continued At the Dec. 5 meeting, Owera’s landscape architect, Joanne Gagliano, reviewed the proposed project to date and said the building has been reduced in size; specifically, the extra wing added to the building in November was removed from the plans.
Planning board members asked multiple questions seeking specific details concerning the building’s construction and how effective it is expected to be in containing sound from event music — which is the main complaint of the winery’s neighbors.
After about 45 minutes of discussion, it was stipulated by both the board and Owera’s attorney Antonio E. Caruso that Owera would agree to a specific decibel level limit at the property boundary lines, and the planning board would require tests to monitor noise levels at the boundaries. What that decibel level would be was not agreed to at the meeting.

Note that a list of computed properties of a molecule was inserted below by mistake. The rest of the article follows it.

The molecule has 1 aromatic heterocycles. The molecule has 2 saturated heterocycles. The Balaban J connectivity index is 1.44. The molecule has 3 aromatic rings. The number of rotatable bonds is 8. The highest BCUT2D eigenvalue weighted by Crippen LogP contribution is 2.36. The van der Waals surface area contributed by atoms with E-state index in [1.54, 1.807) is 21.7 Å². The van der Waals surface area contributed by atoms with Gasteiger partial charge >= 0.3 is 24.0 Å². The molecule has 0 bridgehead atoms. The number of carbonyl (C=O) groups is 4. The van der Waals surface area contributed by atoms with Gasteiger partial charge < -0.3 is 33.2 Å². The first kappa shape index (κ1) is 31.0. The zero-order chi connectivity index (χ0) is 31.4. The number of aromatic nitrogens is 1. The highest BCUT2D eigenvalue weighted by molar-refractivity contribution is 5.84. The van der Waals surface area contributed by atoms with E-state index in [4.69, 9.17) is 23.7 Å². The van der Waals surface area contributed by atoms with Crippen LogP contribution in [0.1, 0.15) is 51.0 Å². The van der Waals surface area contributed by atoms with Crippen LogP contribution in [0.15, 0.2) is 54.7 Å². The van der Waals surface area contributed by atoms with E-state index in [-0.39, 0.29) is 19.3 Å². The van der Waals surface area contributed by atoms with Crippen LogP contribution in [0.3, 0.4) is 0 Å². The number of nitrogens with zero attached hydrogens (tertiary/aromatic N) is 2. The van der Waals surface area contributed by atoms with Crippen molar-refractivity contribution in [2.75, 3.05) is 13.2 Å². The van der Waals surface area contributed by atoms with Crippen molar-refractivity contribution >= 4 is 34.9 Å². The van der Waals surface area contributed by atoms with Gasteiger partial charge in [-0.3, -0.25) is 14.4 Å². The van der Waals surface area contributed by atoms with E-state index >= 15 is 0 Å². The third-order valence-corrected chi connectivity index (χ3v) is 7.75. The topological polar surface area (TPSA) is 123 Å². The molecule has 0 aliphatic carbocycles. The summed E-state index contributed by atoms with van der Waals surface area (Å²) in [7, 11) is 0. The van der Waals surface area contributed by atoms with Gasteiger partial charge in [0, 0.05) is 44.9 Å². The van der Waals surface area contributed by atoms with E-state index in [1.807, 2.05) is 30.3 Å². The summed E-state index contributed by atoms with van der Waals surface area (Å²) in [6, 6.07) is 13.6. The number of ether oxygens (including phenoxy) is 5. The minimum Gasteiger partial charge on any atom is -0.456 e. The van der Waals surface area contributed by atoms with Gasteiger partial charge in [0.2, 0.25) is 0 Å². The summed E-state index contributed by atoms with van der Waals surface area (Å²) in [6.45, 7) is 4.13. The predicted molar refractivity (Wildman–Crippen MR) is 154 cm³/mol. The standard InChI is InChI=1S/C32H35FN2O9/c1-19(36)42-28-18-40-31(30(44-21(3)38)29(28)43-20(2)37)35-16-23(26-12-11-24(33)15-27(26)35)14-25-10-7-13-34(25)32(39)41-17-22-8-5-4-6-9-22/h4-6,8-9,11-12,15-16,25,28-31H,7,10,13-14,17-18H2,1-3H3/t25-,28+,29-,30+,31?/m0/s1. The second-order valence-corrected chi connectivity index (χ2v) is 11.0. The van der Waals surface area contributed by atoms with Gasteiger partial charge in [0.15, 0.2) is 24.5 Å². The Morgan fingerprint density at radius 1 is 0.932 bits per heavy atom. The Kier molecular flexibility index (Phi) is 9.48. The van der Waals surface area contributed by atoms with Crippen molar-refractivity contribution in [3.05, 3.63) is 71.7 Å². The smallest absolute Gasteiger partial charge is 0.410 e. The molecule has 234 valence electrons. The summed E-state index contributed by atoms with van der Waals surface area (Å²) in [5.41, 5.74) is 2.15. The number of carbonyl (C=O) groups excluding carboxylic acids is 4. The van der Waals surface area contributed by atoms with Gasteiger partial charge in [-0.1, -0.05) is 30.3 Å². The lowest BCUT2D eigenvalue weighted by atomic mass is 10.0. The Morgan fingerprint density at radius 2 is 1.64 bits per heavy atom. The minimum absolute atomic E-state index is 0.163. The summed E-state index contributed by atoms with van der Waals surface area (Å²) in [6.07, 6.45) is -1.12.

Town Attorney John Langey announced at the meeting that he had had “extensive communications” with state Department of Agriculture and Markets attorneys asking for clarification on Owera’s status as a farm winery and whether or not the charges by its neighbors that it has been operating in violation of DAM regulations are valid or correct. Langey said the DAM did declare that Owera is a “start-up farm winery” and as such it has certain goals and achievements it must meet under DAM laws.
“The guidance says they can have events, but it doesn’t say how many,” Langey said.
He said the DAM refused to get involved in the issues and disagreements currently going on between Owera, its neighbors and the town. He said the department wants the planning board to decide the specific details of Owera’s allowed operations by the town and only if there is a “specific dispute” that is appealed to the DAM will it get involved to the point of issuing an opinion on the matter.